White House official Van Jones, the Obama administration’s special advisor for environmental jobs, resigns after a barrage of criticism from conservative critics and Republican officials. Jones is an author, community organizer, and “green jobs” expert from the San Francisco area; before his resignation, he was in charge of a small White House program advocating for jobs in energy-efficient industries. Indications are that Jones was asked by White House officials to resign, in part because administration officials wanted to “move beyond” the criticism of him as Obama prepares to address Congress on the subject of health care reform (see September 9, 2009). In 2004, Jones signed a petition asking for an investigation into whether the Bush administration had allowed the 9/11 terrorist attacks in order to provide a pretext for war in the Middle East, though he has always said he does not support the so-called “truther” movement that features allegations of Bush officials’ involvement in the 9/11 attacks. Shortly before joining the administration, Jones used the term “_ssholes” to characterize Republicans. He is a public supporter of Mumia Abu-Jamal, convicted of murdering a Philadelphia police officer. Conservatives have termed him a “radical Communist” for his affiliation with some left-wing protest movements. The New York Times calls the controversy around Jones a “significant distraction” to Obama’s health care agenda. Critics have attacked Jones specifically as well as administration officials such as him, sometimes called “czars,” who are appointed to positions of some influence in the White House without having to be approved by Congress. White House officials say that they were unaware of Jones’s more controversial statements and positions because his position was not considered senior enough to warrant complete vetting. Press secretary Robert Gibbs says that Obama does not endorse Jones’s views and did not hesitate to accept his resignation: “Well, what Van Jones decided was that the agenda of this president was bigger than any one individual. The president thanks Van Jones for his service in the first eight months, helping to coordinate renewable energy jobs and lay the foundation for our future economic growth.” (Broder 9/6/2009; Barbash and Siegel 9/7/2009) The online news site Politico writes: “Jones’ departure from the position is the first real scalp claimed by the Republican right, which stoked much of the criticism of Jones.… Jones’ controversial statements fit snugly into the narrative woven by some conservative critics of Obama as a dangerous leftist, a critique that goes back to the campaign and was based as much on his past work as a community organizer and associations with the likes of the Rev. Jeremiah Wright and William Ayers as on his policies. Jones’ roots in radical politics, and a spate of newly surfaced links Saturday documenting his advocacy for convicted cop killer and former Black Panther Mumia Abu Jamal—a death row prisoner who many in the activist left view as an unjustly convicted political prisoner—threatened to play into that narrative.” (Barbash and Siegel 9/7/2009) One of Jones’s loudest critics was Fox News’s Glenn Beck, who has repeatedly targeted Jones on his show since July 2009. Beck regularly calls Jones a “Communist-anarchist radical.” Some speculate that Beck began attacking Jones because an organization co-founded by Jones, Color of Change, began a movement to force Beck’s resignation after Beck called Obama a “racist” (see July 28-29, 2009). The influential conservative news blog World Net Daily (WND) has attacked Jones since at least April 2009, calling him “an admitted radical communist and black nationalist leader” who “sees [the] environment as [a] racial issue.” Beck has used much of WND’s rhetoric in his attacks on Jones. (Klein 4/12/2009; Weigel 9/4/2009; Broder 9/6/2009) In recent days, Representative Mike Pence (R-IN) called on Jones to resign, and Senator Christopher “Kit” Bond (R-MO) called for an investigation into Jones’s appointment, labeling Jones as “erratic and unstable” in a letter to Senator Bernie Sanders (I-VT), the chairman of the Green Jobs and New Economy Subcommittee. Former Democratic National Committee chairman Howard Dean defends Jones, saying he was being penalized for not realizing what the petition he signed in 2004 was: “This guy’s a Yale-educated lawyer. He’s a best-selling author about his specialty. I think he was brought down, and I think it’s too bad. Washington’s a tough place that way, and I think it’s a loss for the country.” In his resignation letter, Jones writes: “On the eve of historic fights for health care and clean energy, opponents of reform have mounted a vicious smear campaign against me. They are using lies and distortions to distract and divide.” However, he writes, though many have advised him to stay and fight for his position: “I cannot in good conscience ask my colleagues to expend precious time and energy defending or explaining my past. We need all hands on deck, fighting for our future.” (Broder 9/6/2009; Barbash and Siegel 9/7/2009)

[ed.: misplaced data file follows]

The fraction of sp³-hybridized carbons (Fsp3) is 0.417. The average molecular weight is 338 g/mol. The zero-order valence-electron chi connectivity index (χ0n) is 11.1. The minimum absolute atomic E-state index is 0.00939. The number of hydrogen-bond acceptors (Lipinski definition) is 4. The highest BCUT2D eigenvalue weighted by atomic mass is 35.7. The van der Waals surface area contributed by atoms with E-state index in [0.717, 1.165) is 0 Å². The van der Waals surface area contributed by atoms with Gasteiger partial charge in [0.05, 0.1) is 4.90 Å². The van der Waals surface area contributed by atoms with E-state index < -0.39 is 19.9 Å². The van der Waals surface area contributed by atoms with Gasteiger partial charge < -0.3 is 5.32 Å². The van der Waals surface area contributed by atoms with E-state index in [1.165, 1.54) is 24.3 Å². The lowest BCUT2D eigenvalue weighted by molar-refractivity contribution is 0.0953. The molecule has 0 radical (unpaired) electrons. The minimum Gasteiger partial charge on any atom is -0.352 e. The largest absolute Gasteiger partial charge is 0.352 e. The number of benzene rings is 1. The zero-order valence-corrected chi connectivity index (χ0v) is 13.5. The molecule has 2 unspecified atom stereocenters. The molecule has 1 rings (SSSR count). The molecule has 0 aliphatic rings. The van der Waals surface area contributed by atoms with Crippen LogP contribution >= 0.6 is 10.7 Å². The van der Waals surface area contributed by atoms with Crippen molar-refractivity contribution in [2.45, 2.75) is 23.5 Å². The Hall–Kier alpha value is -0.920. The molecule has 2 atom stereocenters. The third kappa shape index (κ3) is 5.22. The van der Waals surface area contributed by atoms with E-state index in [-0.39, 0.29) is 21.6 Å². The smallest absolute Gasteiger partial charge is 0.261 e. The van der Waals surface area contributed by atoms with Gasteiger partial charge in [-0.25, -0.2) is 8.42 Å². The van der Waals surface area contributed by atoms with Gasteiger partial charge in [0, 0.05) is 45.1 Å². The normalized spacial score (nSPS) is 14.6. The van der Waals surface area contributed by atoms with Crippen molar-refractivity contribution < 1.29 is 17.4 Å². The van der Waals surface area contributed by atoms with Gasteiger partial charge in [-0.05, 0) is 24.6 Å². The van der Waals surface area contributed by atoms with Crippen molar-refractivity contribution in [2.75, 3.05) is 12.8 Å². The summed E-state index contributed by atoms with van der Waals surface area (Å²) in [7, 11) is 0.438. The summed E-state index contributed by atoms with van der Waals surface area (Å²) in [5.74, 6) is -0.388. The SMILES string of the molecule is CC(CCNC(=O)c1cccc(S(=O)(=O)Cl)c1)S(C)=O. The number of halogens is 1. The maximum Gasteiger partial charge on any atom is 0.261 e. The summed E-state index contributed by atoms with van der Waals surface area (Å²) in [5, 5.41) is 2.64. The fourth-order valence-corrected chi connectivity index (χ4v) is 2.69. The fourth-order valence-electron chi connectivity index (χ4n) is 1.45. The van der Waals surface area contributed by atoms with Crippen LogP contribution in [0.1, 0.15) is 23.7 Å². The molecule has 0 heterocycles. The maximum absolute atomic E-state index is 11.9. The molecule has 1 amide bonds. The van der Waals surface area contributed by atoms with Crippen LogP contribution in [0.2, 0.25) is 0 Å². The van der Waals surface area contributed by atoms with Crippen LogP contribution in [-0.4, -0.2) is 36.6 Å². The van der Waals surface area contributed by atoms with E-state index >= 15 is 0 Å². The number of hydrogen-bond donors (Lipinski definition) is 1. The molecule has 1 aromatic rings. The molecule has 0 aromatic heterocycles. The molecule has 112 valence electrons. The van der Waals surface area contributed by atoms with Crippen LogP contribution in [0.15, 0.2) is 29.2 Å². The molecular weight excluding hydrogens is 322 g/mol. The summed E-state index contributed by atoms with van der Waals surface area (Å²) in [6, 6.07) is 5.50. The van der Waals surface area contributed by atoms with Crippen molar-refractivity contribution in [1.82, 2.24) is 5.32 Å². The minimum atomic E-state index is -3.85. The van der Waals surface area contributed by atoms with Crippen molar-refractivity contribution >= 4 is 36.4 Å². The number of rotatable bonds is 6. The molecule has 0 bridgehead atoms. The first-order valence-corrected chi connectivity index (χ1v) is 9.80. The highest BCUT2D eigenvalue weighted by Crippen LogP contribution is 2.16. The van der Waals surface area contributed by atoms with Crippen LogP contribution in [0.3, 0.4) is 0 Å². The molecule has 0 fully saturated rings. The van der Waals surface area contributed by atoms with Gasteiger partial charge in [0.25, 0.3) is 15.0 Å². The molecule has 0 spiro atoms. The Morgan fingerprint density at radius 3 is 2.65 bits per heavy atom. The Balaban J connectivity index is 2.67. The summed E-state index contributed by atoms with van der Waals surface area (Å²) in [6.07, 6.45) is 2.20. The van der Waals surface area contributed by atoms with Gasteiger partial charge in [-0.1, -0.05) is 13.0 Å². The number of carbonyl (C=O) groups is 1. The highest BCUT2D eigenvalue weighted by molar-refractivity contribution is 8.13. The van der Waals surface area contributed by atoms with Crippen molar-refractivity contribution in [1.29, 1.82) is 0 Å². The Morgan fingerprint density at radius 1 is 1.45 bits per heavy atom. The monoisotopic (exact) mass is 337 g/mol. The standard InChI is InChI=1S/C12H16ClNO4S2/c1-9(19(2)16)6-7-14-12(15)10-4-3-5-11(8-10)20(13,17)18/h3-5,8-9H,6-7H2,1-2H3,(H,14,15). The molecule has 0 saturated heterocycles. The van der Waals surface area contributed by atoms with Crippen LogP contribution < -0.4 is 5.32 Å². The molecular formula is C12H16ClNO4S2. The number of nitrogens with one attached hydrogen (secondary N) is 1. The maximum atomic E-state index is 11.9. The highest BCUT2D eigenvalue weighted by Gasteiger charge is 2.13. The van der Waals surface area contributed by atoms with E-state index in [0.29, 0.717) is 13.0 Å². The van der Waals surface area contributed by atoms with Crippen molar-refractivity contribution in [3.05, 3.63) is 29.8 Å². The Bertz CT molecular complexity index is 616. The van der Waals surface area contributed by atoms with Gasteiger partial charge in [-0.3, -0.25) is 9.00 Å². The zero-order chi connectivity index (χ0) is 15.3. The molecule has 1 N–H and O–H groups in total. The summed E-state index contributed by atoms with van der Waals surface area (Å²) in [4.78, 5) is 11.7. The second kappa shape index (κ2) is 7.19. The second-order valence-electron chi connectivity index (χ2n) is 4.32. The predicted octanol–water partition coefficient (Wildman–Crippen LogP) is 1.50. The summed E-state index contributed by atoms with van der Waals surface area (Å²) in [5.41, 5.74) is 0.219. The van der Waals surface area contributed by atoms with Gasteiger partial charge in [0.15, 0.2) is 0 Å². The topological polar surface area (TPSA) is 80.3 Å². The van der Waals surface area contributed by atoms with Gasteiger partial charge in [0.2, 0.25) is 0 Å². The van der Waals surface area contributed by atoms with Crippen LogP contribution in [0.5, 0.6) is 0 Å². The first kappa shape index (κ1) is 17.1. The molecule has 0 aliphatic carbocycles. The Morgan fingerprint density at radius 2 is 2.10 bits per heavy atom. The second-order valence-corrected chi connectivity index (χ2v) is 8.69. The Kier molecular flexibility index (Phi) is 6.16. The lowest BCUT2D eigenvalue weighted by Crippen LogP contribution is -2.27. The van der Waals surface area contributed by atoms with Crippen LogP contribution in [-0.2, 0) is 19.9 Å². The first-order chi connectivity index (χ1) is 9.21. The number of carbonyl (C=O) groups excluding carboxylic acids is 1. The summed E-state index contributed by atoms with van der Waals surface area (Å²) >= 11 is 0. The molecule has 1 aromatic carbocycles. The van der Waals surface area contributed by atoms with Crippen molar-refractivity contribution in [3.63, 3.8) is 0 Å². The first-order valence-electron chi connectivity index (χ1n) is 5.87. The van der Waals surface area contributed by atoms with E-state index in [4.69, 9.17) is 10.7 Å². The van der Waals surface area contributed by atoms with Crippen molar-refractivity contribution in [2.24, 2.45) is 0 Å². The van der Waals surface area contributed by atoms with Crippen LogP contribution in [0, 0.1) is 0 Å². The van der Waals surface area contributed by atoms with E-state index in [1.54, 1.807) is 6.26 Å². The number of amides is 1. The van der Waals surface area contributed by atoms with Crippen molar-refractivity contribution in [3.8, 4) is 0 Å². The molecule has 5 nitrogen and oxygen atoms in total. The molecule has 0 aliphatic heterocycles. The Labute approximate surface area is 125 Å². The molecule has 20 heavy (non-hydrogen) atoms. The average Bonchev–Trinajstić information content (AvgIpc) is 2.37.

President Barack Obama signs the Matthew Shepard and James Byrd Jr. Hate Crimes Prevention Act into law. The new law authorizes the Justice Department to investigate and prosecute violent attacks in which the perpetrator has targeted a victim because of his or her actual or perceived race, color, religion, national origin, gender, sexual orientation, gender identity, or disability. The law is part of a larger defense authorization bill. “This law honors our lesbian, gay, bisexual, and transgender brothers and sisters whose lives were cut short because of hate,” says Human Rights Campaign president Joe Solmonese. “Today’s signing of the first major piece of civil rights legislation to protect LGBT [lesbian, gay, bisexual, and transgendered] Americans represents a historic milestone in the inevitable march towards equality.” A statement released by 29 LGBT groups says, in part: “It took much too long, more than a decade. And it came at too great a price: the brutal killings of Matthew Shepard (see October 9, 1998 and After) and James Byrd Jr. (see June 7, 1998 and After) are just two among the thousands of crimes motivated by hate and bigotry.… [L]awmakers and the president have made an imperative statement to the country and the world: Our nation will no longer tolerate hate-motivated violence against lesbian, gay, bisexual, and transgender (LGBT) people.” The legislation has languished in Congress for nearly a decade, largely because of conservative opposition. Representative Mike Pence (R-IL), one of the harshest critics of the new law, accuses Obama of signing the bill as part of his “radical agenda” that puts his “liberal social priorities ahead of an unambiguous affirmation of our men and women in uniform.” Pence adds: “Every day, our armed forces stand in defense of freedom and our cherished way of life. It is deeply offensive to their service and to millions of Americans to pile so-called ‘hate crimes’ legislation onto a bill that authorizes critical resources for our troops. Hate crimes legislation is antithetical to the First Amendment, unnecessary, and will have a chilling effect on religious freedom.” (Fox News 10/28/2009; New England Bay Windows 10/28/2009) The law was included in the National Defense and Authorization Act of 2009 in part to weaken Republican opposition. Many Republicans such as Pence railed against the bill in both the House and Senate, but many voted for the legislation despite their opposition to the act. Many Republicans have criticized the placement of the law into the defense authorization legislation. Many conservative organizations, such as the Christian group Focus on the Family (FOTF), says the new law creates “thought crimes” by outlawing not just actions, but beliefs and attitudes. FOTF and Congressional Republicans such as Representative Steve King (R-IA) have also claimed that the new law legitimizes pedophilia and other illegal sexual practices, ignoring findings by legal and political analysts who called such claims “preposterous.” (St. Petersburg Times 5/14/2009; Boven 10/9/2009)